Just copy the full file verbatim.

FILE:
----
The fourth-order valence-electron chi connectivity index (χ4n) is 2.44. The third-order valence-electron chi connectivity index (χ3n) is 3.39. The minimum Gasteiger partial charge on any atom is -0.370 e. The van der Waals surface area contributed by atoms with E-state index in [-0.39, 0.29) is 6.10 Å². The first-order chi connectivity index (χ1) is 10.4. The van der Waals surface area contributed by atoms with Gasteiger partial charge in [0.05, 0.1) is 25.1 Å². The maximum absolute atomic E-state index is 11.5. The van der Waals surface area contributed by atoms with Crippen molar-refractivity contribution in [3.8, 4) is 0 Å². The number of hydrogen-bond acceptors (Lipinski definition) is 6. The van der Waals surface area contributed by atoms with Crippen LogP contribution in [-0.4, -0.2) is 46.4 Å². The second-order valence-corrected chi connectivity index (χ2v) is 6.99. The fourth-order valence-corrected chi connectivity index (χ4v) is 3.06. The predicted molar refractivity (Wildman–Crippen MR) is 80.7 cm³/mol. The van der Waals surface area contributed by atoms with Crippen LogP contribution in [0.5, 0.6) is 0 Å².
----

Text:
The fourth-order valence-electron chi connectivity index (χ4n) is 2.44. The third-order valence-electron chi connectivity index (χ3n) is 3.39. The minimum Gasteiger partial charge on any atom is -0.370 e. The van der Waals surface area contributed by atoms with E-state index in [-0.39, 0.29) is 6.10 Å². The first-order chi connectivity index (χ1) is 10.4. The van der Waals surface area contributed by atoms with Gasteiger partial charge in [0.05, 0.1) is 25.1 Å². The maximum absolute atomic E-state index is 11.5. The van der Waals surface area contributed by atoms with Crippen molar-refractivity contribution in [3.8, 4) is 0 Å². The number of hydrogen-bond acceptors (Lipinski definition) is 6. The van der Waals surface area contributed by atoms with Crippen LogP contribution in [-0.4, -0.2) is 46.4 Å². The second-order valence-corrected chi connectivity index (χ2v) is 6.99. The fourth-order valence-corrected chi connectivity index (χ4v) is 3.06. The predicted molar refractivity (Wildman–Crippen MR) is 80.7 cm³/mol. The van der Waals surface area contributed by atoms with Crippen LogP contribution in [0.5, 0.6) is 0 Å².